This line got great laughter and even some applause. But it’s hardly surprising. The audience was ready to laugh. They needed to laugh. The laughter gave them emotional relief. If you deliver an emotionally challenging talk and don’t inject any levity, you are asking a lot from your audience. Humour allows an audience to relax, even if only for a moment. The effect is the same as that for a swimmer who finally surfaces for air after having been underwater for an extended period of time. See this post for more on using humour in a talk.

  • Andrew Solomon used several good quotes, from St. Paul to a Russian artist to gay activist Harvey Milk. Quotations can enhance the credibility of your words; just be sure not to overuse them.
  • There were effective rhetorical devices.

Epizeuxis – “Percy! Percy! Percy! Percy!” (2:05)

Metaphor – “… you need to fold the worst events of your life into a narrative of triumph” (3:08) / “… find in what looks like sorrows, the seedlings of your joy.” (17:05) 

Asyndeton – “Some of our struggles are things we’re born to: our gender; our sexuality; our race; our disability. And some are things that happen to us: being a political prisoner; being a rape victim; being a Katrina survivor.” (4:12)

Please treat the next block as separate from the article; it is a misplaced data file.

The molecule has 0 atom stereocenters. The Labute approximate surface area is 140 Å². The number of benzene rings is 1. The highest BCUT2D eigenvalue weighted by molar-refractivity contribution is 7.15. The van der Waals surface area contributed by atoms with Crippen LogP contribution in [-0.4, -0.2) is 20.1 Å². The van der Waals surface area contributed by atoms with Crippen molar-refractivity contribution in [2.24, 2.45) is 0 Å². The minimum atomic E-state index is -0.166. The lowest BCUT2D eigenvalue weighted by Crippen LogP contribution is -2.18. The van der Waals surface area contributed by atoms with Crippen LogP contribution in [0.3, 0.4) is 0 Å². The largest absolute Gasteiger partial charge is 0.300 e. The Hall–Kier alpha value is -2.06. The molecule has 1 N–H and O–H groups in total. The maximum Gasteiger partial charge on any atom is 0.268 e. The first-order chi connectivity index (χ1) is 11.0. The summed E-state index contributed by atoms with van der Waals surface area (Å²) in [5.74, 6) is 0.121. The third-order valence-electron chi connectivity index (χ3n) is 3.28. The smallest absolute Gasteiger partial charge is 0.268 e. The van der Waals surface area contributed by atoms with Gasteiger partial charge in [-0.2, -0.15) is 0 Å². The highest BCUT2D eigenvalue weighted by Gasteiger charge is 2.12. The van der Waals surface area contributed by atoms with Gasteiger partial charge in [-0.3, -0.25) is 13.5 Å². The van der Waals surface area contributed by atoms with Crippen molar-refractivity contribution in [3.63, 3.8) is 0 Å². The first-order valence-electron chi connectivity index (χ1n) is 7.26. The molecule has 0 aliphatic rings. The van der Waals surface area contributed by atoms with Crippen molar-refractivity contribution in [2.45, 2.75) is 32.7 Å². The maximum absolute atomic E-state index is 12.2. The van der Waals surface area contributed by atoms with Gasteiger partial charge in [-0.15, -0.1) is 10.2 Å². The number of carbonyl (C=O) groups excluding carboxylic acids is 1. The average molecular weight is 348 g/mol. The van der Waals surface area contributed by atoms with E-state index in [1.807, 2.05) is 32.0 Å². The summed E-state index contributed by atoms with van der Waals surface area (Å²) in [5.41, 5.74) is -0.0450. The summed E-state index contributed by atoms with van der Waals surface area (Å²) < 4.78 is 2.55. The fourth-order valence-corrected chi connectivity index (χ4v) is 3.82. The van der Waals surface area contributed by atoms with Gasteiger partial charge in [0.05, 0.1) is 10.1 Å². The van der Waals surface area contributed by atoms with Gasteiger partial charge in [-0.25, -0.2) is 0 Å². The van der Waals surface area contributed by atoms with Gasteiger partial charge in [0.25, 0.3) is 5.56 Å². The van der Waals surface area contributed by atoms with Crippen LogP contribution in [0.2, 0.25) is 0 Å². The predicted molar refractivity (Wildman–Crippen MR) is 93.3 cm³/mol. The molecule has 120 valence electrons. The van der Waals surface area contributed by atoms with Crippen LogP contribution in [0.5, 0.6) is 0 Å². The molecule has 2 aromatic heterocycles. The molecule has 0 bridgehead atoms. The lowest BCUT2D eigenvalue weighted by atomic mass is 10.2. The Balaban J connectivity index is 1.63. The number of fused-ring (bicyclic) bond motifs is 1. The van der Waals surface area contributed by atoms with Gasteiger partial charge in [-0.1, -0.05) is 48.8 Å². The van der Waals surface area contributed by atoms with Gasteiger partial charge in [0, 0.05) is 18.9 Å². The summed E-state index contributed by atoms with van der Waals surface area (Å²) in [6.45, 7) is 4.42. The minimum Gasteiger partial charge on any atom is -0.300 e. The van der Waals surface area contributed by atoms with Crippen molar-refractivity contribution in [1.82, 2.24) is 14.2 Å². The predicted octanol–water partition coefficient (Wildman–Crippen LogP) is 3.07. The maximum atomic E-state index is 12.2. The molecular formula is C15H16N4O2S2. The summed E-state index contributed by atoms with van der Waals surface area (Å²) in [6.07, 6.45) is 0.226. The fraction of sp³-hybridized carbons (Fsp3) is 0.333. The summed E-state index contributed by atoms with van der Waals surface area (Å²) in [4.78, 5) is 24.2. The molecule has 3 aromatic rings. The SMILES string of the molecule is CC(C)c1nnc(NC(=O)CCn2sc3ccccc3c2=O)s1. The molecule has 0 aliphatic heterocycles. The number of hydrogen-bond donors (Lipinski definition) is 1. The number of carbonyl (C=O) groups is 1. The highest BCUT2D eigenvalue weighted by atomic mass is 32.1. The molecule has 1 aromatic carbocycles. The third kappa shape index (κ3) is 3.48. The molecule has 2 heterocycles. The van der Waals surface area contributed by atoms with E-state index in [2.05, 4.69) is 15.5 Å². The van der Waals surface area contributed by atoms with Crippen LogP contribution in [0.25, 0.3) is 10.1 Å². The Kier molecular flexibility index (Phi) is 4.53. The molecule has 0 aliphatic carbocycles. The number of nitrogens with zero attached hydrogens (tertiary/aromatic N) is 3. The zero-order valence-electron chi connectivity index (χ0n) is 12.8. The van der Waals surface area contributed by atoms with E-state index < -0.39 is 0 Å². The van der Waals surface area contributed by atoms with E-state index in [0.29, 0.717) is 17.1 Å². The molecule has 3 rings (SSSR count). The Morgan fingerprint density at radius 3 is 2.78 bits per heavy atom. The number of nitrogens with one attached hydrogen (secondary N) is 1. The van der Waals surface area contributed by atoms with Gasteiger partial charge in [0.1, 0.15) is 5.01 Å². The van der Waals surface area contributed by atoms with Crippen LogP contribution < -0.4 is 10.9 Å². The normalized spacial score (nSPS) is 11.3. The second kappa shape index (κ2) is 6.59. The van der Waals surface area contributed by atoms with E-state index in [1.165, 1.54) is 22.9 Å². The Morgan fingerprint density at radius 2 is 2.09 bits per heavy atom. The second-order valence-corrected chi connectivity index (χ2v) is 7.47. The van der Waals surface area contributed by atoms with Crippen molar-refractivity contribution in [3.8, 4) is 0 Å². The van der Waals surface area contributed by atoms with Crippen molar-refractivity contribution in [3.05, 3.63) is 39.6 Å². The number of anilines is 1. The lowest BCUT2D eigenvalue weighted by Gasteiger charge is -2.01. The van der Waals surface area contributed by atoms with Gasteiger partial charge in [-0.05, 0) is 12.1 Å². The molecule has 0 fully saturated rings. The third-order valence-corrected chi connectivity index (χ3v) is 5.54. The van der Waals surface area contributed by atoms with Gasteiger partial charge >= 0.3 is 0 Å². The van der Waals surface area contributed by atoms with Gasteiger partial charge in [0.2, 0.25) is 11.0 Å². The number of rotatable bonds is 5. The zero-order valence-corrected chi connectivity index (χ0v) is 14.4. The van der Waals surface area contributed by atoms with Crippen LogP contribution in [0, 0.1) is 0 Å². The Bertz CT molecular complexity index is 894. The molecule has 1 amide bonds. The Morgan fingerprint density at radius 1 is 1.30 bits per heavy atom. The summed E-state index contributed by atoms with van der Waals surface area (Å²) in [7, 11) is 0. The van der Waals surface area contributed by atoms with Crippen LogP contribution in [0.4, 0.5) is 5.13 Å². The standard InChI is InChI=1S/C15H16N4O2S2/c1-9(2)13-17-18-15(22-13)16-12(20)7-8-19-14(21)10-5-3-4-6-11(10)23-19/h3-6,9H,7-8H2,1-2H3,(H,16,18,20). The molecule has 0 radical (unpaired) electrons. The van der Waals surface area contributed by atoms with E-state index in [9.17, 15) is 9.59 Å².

Antimetabole – “We don’t seek the painful experiences that hew our identities, but we seek our identities in the wake of painful experiences.” (8:58)

Paraprosdokian – “… who were not exactly prostitutes but who were also not exactly anything else.” (8:15) / “A friend of mine who thought Gay Pride Week was getting very carried away with itself, once suggested that we organize Gay Humility Week.” (14:00)

  • Solomon had a powerful conclusion (his son’s speech at Solomon’s 50th birthday party) that circled back to a figure in one of the stories that Solomon told at the beginning of his talk.
  • Solomon ends with a powerful call to action. “Forge meaning. Build identity. Forge meaning. Build identity. And then invite the world to share your joy.” (19:52)

Suggestions for improvement

What could Andrew Solomon have done to improve on the speech? There were a couple of minor things that caught my attention.

The first is the remote that he held in his right hand. He was not using slides so I am not sure why he had it. Given the complex grammar and diction in the speech—more on this below—perhaps Solomon was using the remote to advance the text on some screen or teleprompter. I didn’t notice any, and Solomon doesn’t appear to be reading, but I can’t be sure.

Second, it did not look great at the beginning of the speech for Solomon to be speaking with his hand in his left pocket or his hands crossed behind his back. It took a bit of shine away from his compelling opening. Few people look good with their hands in their pockets or behind their back. The Tonight Show’s Johnny Carson was a notable exception. But for the rest of us, leaving our hands at our sides when not using them is the way to go.

There is one final observation that I would like to share and it is about the text of the speech.

I love Andrew Solomon’s mastery of English. Anyone who uses a sentence such as

And the soldier folded his arms, and the artist launched into a Jeffersonian panegyric to democracy such as those of us who live in a Jeffersonian democracy would be hard-pressed to present. (11:00)